Deep into the Great Depression, and only weeks after Hitler invaded Poland, Harper’s Magazine published Abraham Flexner’s surprising homage to two increasingly unpopular ideas: intellectual freedom and useless knowledge. Universities in some parts of the world had become what he called “tools of . . . a special political, economic or racial creed,” while others were focusing on practical education such as engineering, technology, and the professions. Flexner set off in a completely different direction with the founding of the Institute for Advanced Study in Princeton, where members would endure no faculty meetings, suffer no committees, supervise no students, and, ultimately, have, as he put it to one potential recruit, “no duties—only opportunities.”
World-renowned scholars, lured by those opportunities, and, for some, fleeing the dire consequences of intolerance, found a new academic home in its three loosely titled “schools” of mathematics, humanistic studies, and economics and politics. These academics included such luminaries as Albert Einstein, Wolfgang Pauli, John von Neumann, Erwin Panofsky, and a host of others.
All of these opportunities for intellectual inquiry free of goals, metrics, deliverables, and assessments were not designed simply to celebrate uselessness for its own sake. To the contrary, Flexner argued that curiosity-driven research, the “pursuit of . . . useless satisfactions,” will be “the source from which undreamed-of utility is derived.” Flexner was remarkably prescient. This unprecedented freedom for scholars such as Einstein and von Neumann to pursue apparently useless knowledge ultimately “enabled the nuclear and digital revolutions,” as current Institute director Robbert Dijkgraaf points out in his accompanying “World of Tomorrow” essay in Princeton University Press’s republication of Flexner’s lively, powerful, and surprisingly timely essay: The Usefulness of Useless Knowledge.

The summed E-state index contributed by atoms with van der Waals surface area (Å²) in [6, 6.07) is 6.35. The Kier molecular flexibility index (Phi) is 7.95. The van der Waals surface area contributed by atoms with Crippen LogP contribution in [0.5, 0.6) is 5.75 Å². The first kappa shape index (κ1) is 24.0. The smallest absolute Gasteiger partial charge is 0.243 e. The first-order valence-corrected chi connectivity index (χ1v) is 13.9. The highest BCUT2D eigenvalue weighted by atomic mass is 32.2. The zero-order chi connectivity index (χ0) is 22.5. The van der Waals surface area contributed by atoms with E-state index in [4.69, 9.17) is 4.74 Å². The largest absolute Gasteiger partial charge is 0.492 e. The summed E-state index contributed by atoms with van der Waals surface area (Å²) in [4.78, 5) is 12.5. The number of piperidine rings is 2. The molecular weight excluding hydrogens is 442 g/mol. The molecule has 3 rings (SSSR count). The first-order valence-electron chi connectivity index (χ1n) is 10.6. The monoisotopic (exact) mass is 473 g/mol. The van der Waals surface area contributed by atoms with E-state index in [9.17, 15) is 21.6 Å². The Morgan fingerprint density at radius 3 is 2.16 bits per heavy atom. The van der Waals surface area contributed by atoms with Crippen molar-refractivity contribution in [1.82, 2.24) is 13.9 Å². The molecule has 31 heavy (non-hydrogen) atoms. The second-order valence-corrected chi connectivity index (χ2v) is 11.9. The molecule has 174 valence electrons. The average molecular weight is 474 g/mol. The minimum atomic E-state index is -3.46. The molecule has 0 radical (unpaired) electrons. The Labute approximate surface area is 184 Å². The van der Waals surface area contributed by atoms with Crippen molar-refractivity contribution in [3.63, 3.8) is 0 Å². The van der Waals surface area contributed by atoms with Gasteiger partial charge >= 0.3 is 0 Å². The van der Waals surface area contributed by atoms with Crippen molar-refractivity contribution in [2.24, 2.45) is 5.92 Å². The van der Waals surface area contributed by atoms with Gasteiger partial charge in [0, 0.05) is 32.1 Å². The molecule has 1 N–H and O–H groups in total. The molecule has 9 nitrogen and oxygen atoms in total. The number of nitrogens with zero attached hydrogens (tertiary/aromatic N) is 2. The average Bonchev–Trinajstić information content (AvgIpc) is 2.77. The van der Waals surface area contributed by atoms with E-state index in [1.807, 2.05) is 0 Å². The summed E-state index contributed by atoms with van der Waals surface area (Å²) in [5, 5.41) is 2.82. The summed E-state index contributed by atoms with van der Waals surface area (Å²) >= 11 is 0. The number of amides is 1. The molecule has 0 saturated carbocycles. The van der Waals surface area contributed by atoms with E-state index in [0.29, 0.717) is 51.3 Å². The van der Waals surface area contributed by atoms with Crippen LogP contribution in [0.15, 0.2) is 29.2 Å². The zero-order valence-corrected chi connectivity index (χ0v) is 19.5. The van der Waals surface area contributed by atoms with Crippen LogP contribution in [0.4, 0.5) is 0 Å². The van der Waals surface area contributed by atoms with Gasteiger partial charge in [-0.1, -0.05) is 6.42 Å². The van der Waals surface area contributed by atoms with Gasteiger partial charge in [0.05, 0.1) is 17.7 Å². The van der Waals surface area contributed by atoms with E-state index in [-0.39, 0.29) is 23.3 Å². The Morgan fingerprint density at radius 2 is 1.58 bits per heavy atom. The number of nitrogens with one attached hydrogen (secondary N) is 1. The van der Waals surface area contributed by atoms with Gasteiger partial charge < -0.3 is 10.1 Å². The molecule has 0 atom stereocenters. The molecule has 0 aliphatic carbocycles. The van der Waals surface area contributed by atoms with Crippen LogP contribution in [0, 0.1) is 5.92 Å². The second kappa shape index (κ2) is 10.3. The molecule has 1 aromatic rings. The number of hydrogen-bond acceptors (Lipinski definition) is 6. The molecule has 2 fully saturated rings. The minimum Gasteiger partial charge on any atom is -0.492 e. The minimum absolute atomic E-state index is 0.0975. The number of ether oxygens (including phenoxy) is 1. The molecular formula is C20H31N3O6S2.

Flexner’s Lasting Impact Upon Scientific Study
Flexner’s Institute for Advanced Study is one of the greatest second acts in educational history. His first major triumph, of which we continue to be the beneficiaries, was the upgrading of medical education through tougher admissions and graduation standards, as well as a dedication to evidence-based teaching and research. Much of today’s medical school curriculum had its origins in the Carnegie Foundation’s 1910 “Flexner Report.” Taking Johns Hopkins (where he had studied classics) as a model, Flexner convinced some of the wealthiest men in America to donate massive sums for the establishment of modern, research-oriented medical schools at Chicago, Columbia, Rochester, and elsewhere. His efforts to transform the training of the nation’s physicians, as much as his founding of the Institute for Advanced Study, inspired the New York Times to say in a 1959 page-one obituary, “No other American of his time has contributed more to the welfare of this country and of humanity in general.”
Flexner succeeded in setting medical education on a modern scientific course through a powerful blend of knowledge, passion, and, perhaps most importantly, a knack for talking extremely wealthy people into following his lead. He next turned his potent skills toward changing the future itself. Surprisingly, in light of all of his efforts to enhance medical training, Flexner launched the Institute for Advanced Study by diverting a large gift that a wealthy family had planned to use to establish a new medical school. He convinced them instead to found a new sort of institution in Princeton, “a paradise for scholars who . . . have won the right to do as they please and who accomplish most when enabled to do so.”